US to cut Hong Kong’s special status, as Cold War tensions flare

NEW YORK — President Donald Trump said Friday that the U.S. will eliminate a “full range of agreements” it has with Hong Kong that grants special status, a day after China decided to impose control over the territory’s security. 

“This was a plain violation of Beijing’s treaty obligations,” the president said, adding that the “one country, two systems” arrangement for Hong Kong’s autonomy that was promised to last for 50 years “has 27 years to go.” 

Therefore, he said, “I am directing my administration to begin the process of eliminating policy exemptions that give Hong Kong different and special treatment.”

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China blames US hawks for risking ‘new Cold War’

SHANGHAI — China’s foreign minister on Sunday argued that political forces in the U.S. are pushing the two powers into a new Cold War when they should be cooperating against the coronavirus.

Wang Yi also warned the U.S. against trying to change China, defended Beijing’s handling of the pandemic and made a case for more control of Hong Kong in a news conference that lasted over an hour and a half.

“In addition to the coronavirus, there is another political virus spreading in the U.S., using every opportunity to attack and discredit China,” Wang said on the sidelines of the

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Coronavirus pandemic pushes US and China into new Cold War

TOKYO — While the U.S.-China relationship has become more toxic than ever since their dramatic rapprochement in the 1970s, the two have so far managed to avert a bigger blowup but the coronavirus pandemic has exposed the possibility for a further deterioration in ties.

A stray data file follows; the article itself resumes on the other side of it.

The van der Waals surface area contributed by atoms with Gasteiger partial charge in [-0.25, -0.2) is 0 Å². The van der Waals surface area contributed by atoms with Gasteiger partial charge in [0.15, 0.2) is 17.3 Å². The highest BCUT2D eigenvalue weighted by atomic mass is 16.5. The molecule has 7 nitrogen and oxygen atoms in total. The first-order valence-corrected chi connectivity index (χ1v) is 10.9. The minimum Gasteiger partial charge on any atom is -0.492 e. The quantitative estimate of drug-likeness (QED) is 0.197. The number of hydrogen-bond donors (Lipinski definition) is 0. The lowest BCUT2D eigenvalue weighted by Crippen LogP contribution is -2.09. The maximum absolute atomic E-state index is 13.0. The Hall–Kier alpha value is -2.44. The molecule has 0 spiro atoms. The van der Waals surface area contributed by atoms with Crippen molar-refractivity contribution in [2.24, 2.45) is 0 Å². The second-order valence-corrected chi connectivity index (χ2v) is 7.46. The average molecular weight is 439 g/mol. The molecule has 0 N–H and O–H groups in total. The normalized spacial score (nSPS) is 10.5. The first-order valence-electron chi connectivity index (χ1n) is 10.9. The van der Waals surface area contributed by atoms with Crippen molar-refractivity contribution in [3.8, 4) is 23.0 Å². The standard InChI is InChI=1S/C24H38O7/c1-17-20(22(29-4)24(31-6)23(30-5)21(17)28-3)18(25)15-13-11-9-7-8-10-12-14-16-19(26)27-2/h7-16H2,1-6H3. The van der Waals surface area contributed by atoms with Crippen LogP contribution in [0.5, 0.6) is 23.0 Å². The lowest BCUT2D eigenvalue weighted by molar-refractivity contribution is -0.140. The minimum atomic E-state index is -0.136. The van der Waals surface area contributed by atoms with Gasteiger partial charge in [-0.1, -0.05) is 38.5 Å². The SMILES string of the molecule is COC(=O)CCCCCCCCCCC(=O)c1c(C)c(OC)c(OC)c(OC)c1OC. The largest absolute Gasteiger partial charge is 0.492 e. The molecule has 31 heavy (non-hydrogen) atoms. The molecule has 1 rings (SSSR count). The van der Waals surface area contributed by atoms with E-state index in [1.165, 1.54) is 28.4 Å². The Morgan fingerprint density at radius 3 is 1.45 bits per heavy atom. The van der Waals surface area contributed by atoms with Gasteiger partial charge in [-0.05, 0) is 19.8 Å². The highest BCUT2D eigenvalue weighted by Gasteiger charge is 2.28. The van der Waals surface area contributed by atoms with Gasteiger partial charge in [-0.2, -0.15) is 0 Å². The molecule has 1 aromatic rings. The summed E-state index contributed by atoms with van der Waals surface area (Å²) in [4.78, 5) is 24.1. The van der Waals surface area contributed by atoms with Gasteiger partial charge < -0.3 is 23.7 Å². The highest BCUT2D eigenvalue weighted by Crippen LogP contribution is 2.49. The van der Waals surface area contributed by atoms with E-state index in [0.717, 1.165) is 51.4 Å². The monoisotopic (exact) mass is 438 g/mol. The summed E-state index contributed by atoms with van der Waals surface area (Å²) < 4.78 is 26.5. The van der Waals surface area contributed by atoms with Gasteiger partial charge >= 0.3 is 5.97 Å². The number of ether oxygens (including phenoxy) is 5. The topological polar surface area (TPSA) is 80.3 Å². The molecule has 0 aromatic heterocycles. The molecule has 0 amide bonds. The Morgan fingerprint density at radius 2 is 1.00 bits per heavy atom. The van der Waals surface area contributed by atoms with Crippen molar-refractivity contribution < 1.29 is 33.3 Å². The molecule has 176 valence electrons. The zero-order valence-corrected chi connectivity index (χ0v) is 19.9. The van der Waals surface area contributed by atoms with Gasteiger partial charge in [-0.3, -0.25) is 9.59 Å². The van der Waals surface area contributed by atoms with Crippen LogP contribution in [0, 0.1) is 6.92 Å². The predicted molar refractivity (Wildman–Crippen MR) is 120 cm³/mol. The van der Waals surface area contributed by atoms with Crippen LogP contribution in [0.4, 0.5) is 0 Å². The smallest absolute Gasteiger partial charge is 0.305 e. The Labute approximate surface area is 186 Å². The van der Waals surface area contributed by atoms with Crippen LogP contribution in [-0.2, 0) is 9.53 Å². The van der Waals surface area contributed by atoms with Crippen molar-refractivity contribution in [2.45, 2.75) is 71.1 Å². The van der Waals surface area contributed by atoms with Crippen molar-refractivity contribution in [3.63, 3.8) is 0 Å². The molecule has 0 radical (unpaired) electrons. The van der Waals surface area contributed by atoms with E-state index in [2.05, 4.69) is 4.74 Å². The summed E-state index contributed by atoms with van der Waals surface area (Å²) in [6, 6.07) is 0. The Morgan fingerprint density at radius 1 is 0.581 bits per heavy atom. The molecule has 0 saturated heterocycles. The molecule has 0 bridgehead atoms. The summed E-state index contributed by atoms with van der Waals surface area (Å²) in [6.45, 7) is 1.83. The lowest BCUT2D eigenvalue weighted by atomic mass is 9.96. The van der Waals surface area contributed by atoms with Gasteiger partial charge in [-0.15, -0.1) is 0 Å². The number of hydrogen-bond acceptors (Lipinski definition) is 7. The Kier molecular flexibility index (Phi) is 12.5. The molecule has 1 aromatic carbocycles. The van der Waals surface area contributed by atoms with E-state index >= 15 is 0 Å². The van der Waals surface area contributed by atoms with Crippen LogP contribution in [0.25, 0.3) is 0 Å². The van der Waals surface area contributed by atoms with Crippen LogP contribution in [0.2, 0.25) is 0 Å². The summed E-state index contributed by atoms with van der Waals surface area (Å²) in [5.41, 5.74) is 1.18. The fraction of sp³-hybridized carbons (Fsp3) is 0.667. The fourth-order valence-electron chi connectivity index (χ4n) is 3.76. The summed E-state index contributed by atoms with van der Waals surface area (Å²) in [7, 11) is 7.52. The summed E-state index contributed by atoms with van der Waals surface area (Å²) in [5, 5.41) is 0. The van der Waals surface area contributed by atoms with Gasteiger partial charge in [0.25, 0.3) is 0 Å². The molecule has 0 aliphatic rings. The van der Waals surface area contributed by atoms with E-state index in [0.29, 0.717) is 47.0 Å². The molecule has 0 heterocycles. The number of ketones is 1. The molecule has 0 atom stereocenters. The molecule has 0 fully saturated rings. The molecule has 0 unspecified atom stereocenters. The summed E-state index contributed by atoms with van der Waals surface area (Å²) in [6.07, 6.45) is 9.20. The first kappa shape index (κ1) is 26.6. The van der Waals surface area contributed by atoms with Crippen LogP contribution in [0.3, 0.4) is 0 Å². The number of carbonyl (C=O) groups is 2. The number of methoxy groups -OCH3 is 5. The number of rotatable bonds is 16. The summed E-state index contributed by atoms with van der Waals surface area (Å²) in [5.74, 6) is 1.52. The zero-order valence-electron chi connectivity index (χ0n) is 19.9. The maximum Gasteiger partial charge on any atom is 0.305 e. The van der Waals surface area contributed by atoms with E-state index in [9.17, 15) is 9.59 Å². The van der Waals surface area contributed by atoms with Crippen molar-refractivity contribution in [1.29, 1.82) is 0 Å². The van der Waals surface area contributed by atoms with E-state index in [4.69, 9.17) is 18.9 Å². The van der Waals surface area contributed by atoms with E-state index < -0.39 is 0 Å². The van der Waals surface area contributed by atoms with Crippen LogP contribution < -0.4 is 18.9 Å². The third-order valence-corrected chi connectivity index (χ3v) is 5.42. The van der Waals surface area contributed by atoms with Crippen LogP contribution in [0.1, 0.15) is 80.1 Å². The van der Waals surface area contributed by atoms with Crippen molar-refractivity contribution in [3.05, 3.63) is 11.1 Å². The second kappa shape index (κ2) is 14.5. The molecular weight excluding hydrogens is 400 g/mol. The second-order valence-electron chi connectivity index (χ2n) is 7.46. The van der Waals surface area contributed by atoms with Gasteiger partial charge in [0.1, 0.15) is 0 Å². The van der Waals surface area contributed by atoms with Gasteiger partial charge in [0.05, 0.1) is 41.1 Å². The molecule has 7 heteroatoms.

Some had last year referred to increasingly frosty U.S.-China ties as a new Cold War, but that is an inaccurate description.

The broader context of U.S.-China relations is quite different from the geopolitical landscape during the Cold War between Washington and Moscow over four decades ago. Two key factors provided effective buffers against an intensifying of

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US rejects China’s ‘near-Arctic state’ claim in new cold war

NEW YORK — The U.S. is extending $12.1 million in economic aid to Greenland and setting up a consulate in the Danish territory this summer, looking to counter the growing presence of China and Russia in the Arctic.

The package, revealed by the State Department this week, comes as a response to Russia’s military buildup in the region and China’s investment in the Arctic’s natural resources and shipping routes.

Washington is “in the process of adjusting our Arctic policy,” a senior State Department official told reporters on a briefing call. “And it’s a change that’s driven by the desire of

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